We can thank the Cincinnati palate for bringing probably the nation’s weirdest historical food to the White House Thanksgiving table. This happened during the presidency of our larger-than-life local boy William Howard Taft. The headlines in the 1909 Washington Post read, “Taft Eats Turkey, Pie, and Possum.”
The article below the headline read: “President Taft and family had a genuine Thanksgiving dinner today. In addition to the mammoth turkey which had been sent to the White House by Horace Vose of Westerly, Rhode Island, and the 50-pound mince pie sent by the bakers of Newark, New Jersey, there was a 26-pound possum, said to be the largest and plumpest ever trapped in the Georgia woods, on the table in the White House dining room.”
Yuck – a 26 pound possum – the largest and plumpest ever trapped?? I shake in horror to think how a 26 pound possum could be prepared and presented to be appetizing at any table. Was there a separate possum gravy – hopefully one that covered up the taste of greasy gamey rodent? Was it served with a side of mint jelly? Was the head and long mangly teeth left on? It may not have been the first possum, but it was the last recorded time of possum making it to the White House table.
Both Washington and Jefferson were interested in the possum as pets, and wrote about them in their journals. President Benjamin Harrison had two pet possums named Mr. Reciprocity and Mr. Protection at the White House, secured him by his Secretary of Agriculture, “Uncle” Jeremiah Rusk, which he gifted to his grandchildren. Lucky them!
Although it seems weird to us today, what we consider wild game meats were very popular in Victorian America. High class restaurants, like our famous St. Nicholas Hotel downtown, served a variety of game meats including real turtle soup, canvasback duck, and a variety of fowl and animal critters.
The nation learned early on of Taft’s love of possum. The President-Elect Taft was the guest of 650 on January 15, 1909, in Atlanta, Georgia, at the Atlanta Chamber of Commerce Banquet. The menu was composed mainly of famous Southern Delicacies, like Brunswick Stew, and Persimmon Beer. But, at Taft’s request, a dish of “possum and taters” – baked possum on a bed of sweet potatoes, was added to the menu. Taft said of the meal, “Well I certainly like possum… I ate very heartily of it last night, and it did not disturb in the slightest my digestion or my sleep.”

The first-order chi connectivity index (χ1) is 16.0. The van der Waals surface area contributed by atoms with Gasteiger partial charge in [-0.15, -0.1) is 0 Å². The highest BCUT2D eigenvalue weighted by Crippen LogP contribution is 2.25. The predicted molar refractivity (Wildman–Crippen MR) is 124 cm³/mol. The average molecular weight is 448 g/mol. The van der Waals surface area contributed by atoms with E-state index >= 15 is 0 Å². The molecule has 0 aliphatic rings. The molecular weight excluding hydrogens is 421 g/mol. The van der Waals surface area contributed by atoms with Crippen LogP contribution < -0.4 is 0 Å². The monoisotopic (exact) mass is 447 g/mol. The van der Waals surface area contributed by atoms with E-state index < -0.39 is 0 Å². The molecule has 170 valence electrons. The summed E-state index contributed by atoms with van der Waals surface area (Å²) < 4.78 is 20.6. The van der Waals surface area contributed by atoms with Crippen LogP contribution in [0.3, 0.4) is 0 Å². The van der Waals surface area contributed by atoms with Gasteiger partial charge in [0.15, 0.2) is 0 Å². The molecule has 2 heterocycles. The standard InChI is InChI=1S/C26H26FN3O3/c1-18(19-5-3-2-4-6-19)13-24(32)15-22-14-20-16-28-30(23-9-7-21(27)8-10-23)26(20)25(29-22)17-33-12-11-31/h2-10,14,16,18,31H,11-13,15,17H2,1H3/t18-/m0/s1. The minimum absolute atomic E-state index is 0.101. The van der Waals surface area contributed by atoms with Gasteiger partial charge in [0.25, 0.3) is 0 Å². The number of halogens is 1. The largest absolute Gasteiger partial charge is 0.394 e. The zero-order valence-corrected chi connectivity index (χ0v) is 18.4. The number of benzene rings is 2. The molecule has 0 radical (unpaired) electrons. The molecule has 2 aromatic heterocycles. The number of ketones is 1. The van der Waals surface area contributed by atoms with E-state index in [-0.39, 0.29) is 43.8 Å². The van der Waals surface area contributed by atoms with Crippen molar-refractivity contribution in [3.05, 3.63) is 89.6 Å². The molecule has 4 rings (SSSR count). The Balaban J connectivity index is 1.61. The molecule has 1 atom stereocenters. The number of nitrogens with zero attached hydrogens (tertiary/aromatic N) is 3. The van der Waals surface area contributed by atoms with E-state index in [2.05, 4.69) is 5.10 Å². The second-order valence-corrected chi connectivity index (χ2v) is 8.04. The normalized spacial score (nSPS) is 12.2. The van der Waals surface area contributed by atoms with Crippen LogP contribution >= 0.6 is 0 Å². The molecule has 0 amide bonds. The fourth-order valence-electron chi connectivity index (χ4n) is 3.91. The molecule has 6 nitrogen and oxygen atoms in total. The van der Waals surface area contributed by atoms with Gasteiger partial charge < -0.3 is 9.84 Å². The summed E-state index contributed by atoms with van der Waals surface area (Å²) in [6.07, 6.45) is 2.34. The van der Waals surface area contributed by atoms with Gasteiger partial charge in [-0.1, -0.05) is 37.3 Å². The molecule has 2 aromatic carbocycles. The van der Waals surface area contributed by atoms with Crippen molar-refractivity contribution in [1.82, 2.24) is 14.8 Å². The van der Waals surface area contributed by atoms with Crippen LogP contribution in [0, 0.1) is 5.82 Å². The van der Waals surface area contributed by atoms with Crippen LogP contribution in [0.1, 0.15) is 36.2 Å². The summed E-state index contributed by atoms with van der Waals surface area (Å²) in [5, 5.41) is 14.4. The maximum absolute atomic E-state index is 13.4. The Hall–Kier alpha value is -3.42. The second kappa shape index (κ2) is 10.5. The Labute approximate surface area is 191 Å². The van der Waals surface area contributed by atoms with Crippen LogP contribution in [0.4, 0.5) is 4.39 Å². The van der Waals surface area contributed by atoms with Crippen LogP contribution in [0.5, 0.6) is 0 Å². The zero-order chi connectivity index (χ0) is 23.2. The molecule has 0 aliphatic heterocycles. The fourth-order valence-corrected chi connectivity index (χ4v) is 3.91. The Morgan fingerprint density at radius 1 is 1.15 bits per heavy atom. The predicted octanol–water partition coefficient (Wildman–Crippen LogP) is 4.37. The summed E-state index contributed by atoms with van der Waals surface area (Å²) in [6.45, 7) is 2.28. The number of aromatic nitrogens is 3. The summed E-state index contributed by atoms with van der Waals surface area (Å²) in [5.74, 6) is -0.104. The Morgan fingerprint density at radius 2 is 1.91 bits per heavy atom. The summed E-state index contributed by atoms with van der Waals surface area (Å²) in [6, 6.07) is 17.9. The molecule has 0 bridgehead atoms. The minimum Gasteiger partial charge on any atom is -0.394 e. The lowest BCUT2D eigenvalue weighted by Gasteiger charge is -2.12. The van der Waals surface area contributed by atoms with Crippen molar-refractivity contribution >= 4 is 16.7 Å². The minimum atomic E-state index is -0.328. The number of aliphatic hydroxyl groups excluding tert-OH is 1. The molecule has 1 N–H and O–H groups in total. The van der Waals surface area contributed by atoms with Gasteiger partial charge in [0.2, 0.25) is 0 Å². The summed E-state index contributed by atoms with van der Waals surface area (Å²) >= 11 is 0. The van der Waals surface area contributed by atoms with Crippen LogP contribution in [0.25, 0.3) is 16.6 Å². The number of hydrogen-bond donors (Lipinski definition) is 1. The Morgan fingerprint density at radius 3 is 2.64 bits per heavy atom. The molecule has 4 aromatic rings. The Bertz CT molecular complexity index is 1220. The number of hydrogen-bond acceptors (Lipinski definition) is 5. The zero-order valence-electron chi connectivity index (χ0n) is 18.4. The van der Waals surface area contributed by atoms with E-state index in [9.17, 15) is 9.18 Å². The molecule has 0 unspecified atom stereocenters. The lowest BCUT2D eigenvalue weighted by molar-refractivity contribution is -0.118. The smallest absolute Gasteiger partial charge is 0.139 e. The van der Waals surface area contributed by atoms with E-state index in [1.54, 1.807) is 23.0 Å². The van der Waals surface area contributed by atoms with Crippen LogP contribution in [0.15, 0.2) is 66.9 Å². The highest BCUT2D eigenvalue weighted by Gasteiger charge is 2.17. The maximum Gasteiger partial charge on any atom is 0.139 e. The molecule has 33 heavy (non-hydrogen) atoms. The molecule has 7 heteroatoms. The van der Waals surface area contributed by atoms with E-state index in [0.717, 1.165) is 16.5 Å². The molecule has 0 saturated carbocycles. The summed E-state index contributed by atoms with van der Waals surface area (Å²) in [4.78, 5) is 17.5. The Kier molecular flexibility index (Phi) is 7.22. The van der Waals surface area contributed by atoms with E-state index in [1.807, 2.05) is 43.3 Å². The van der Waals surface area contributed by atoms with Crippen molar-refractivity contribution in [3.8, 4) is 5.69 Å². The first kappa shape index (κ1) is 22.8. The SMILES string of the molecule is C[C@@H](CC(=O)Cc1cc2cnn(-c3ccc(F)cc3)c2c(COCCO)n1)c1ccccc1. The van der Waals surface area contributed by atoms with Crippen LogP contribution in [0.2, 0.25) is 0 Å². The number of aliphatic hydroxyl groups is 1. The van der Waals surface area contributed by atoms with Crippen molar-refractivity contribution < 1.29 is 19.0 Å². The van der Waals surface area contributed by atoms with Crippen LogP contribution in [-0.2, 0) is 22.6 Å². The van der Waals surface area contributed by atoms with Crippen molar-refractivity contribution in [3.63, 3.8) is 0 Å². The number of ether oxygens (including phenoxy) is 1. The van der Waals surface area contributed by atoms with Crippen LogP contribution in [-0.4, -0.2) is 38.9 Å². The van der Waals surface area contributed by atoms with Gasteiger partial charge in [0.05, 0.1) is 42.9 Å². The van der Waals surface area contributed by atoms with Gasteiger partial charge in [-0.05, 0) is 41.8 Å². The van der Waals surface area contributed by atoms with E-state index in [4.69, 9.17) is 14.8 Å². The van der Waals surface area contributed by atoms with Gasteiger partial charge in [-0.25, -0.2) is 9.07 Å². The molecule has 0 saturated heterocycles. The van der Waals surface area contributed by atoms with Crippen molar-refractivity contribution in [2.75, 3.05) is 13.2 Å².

Taft was presented that night with a stuffed possum, with the hopes that it would replace the Teddy Bear, the mascot of his predecessor President Theodore Roosevelt. Toy makers, who had created Teddy’s Bear in 1902, thought that when this presidential transition occurred, their stuffed bear would lose popularity and stop selling. The Georgia Billy Possum Company formed, churning out thousands of the stuffed rodents. The company’s slogan was “Good-bye, Teddy Bear. Hello, Billy Possum.” Anti-teddy bear ads were all over the place. The market flooded with Billy Possum postcards, pins, and posters. Marketers introduced Jimmie Possum—Billy’s running mate—named after Vice President James Sherman. Supporters could join a group called the “Possum Club.” Composer J. B. Cohen and lyricist G. A. Scofield even wrote a ragtime tune called “Possum: The Latest Craze,” whose last verse goes:
Ole Teddy Bar’s a dead one now Sence Bill Possum’s come to town. An’it taint no use to make excuse Or raise a fuus an’frown. Jes get in touch wit’de President Eat possum when you dine. Den ask a Job of de Government An’ you’ll cert’ly be in line.
Companies tried to push the sales of the stuffed possum. Unfortunately, sales died quickly, and it was all a massive flop. Billy Possum didn’t even last a year—the craze died by Christmas. The possum failed and the teddy bear endured. So, thankfully none of us grew up spooning a creepy stuffed possum instead of a cute cuddly bear.
In addition to the possum, William Howard Taft was also a fan of turtle soup, and ate it regularly at home, and requested it at public dinners. He even chose his White House Chef on his ability to make turtle soup. This was not the mock turtle soup we Cincinnatians eat today put out by local Worthmore Soups, it was the actual terrapin meat turtle soup. Today, with many turtle species on the endangered list, these real turtle soups are not available, but they were extremely popular in Taft’s time.
So of all the weird 1960s and 70s Jell-O salads that make it to the Thanksgiving table, know that none other Thanksgiving table was as weird as the White House in November 25, 1909, thanks to President Taft.